Letter from the Editors


Imagining a way forward for local journalism


Jaigris Hodson, Royal Roads University

Asmaa Malik, Ryerson University


Introduction

In 2016, the world witnessed a dramatic political shift as Brexit in the U.K., followed by the election of President Donald Trump in the U.S., revealed fissures in the modern democratic process. The emergence of social and digital media as a way to produce, consume, and share news was a significant contributing factor to both these events (Postill, 2018). While these platforms give audiences the power to share news widely and rapidly, there are few mechanisms to ensure the veracity and provenance of that information. In other words, platforms such as Facebook, Twitter, and Google have helped facilitate the spread of what has now been called “fake news” and political propaganda, which may have unduly – and unpredictably – influenced the democratic process. These global events serve as a case study, or perhaps even a warning, about the central role a healthy news ecosystem plays in a functioning democracy. The state of news is under pressure from multiple forces – digital disruption being only one significant factor in an ecosystem struggling with the decline of advertising dollars, increased media concentration and newsroom closures, and an increasingly fragmented audience.

Nowhere are these pressures more keenly felt than in the realm of local and community news. Yet research on local news shows that it plays a vital role in the health of communities around the world. In the United States, for instance, the Knight Commission suggested that local news availability is as important to a well-functioning community as “clean air, safe streets, good schools and public health” (Knight Commission, 2009). In 2012, the Pew Research Center reported that 72 per cent of Americans follow local news closely, relying mostly on newspapers to stay informed (Andrew and Caumont, 2014). But since 2012, hundreds of newspapers across North America have been closed, moved online, or amalgamated (Napoli, Stonbely, McCollough, & Renninger, 2015; Shaker, 2014), making it that much more difficult for citizens to access the news and information they need to effectively and efficiently navigate daily life and participate in the governance of their communities.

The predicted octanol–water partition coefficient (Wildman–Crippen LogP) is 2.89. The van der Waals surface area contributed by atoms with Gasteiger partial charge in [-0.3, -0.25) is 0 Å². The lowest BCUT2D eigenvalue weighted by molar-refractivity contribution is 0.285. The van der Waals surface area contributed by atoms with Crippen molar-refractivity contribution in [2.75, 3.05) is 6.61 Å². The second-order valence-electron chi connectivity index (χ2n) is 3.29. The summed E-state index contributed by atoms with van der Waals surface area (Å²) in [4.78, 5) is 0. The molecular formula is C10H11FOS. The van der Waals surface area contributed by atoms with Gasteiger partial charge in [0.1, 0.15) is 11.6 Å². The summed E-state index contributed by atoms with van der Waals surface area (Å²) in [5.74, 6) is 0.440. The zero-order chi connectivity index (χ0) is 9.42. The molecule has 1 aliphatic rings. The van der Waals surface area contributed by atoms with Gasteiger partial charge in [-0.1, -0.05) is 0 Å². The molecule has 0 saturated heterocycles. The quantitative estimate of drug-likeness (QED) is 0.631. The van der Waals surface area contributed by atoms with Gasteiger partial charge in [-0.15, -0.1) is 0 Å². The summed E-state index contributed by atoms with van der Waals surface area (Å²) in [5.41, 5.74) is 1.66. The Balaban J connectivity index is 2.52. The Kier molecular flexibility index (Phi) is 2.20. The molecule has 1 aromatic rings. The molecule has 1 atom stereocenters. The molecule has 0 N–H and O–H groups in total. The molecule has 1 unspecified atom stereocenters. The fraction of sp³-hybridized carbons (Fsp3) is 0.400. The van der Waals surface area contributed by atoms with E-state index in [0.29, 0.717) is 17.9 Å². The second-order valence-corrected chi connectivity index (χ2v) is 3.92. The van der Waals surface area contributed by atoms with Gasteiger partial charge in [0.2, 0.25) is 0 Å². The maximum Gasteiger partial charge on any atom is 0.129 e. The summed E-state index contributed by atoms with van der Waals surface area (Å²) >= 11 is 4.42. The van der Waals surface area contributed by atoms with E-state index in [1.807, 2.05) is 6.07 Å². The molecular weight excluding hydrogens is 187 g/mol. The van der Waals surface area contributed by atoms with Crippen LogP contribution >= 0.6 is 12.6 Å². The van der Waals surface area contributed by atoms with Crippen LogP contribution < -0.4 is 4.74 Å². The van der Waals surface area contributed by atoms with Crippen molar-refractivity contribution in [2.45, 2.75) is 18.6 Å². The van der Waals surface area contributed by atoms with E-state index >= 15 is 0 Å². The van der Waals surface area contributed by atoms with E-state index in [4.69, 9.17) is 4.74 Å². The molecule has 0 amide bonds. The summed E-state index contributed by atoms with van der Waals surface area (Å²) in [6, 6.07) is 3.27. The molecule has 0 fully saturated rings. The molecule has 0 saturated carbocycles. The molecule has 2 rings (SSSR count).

Across North America, the availability of news is inconsistent if not scarce. In the U.S., for example, lower-income communities tend to have less access to local news than their higher-income counterparts (Napoli et al., 2015). In Canada, research has shown that news about key election races is available unevenly across the country (Lindgren, Corbett, & Hodson, 2017). Local news plays a critical role in a healthy community public sphere, especially when it comes to charitable giving, increasing turnouts in local elections, sharing community stories to increase social cohesion, and strengthening local civic culture (Knight Commission, 2009; Napoli et al., 2015; Shaker, 2014; Smith, this volume).

Some have suggested that the very digital forces that have brought about transformative business- and attention-related challenges may provide alternative methods to share community news and information. Social networks such as Facebook and Twitter are thus often seen as effective ways to gather and distribute news as well as reach new audiences. While technology can help to shed light on some of the pressing issues of local news, and can also provide low-cost, high-impact ways for local news outlets to share information, it may be unwise to put too much faith in these technologies. In fact, research shows that only certain types of information spreads far and wide online. Civic reporting such as reports on council meetings or budget briefings are often drowned out by global and national headlines, as well as emotionally-charged and celebrity-driven news. While these preferences reflect previous analog habits to some extent, audiences’ increasing reliance on algorithms and recommendations has led to a deluge of such content, effectively drowning out the weaker signals from local news.

So, we ask, what is the way forward? In this special publication, we explore the changing role of local news in our current media reality and beyond. It brings together peer-reviewed papers by academics who gathered in Toronto in June 2017 to attend Is no local news bad news? Local journalism and its future, a conference organized by the Ryerson Journalism Research Centre. The collection explores different facets of local news, and asks how we might begin to move forward in a way that preserves the most crucial parts of traditional news production and distribution models, while building on the best of what we are learning from technological disruption. It considers the role of local news in Canada and around the world, and asks what role policy, financing models, and new technologies might play in forging a new path forward. Above all, it invites the reader to draw their own conclusions. There may be many different ways to get vital civic and community information to the publics that require it, and no one model will work in every instance.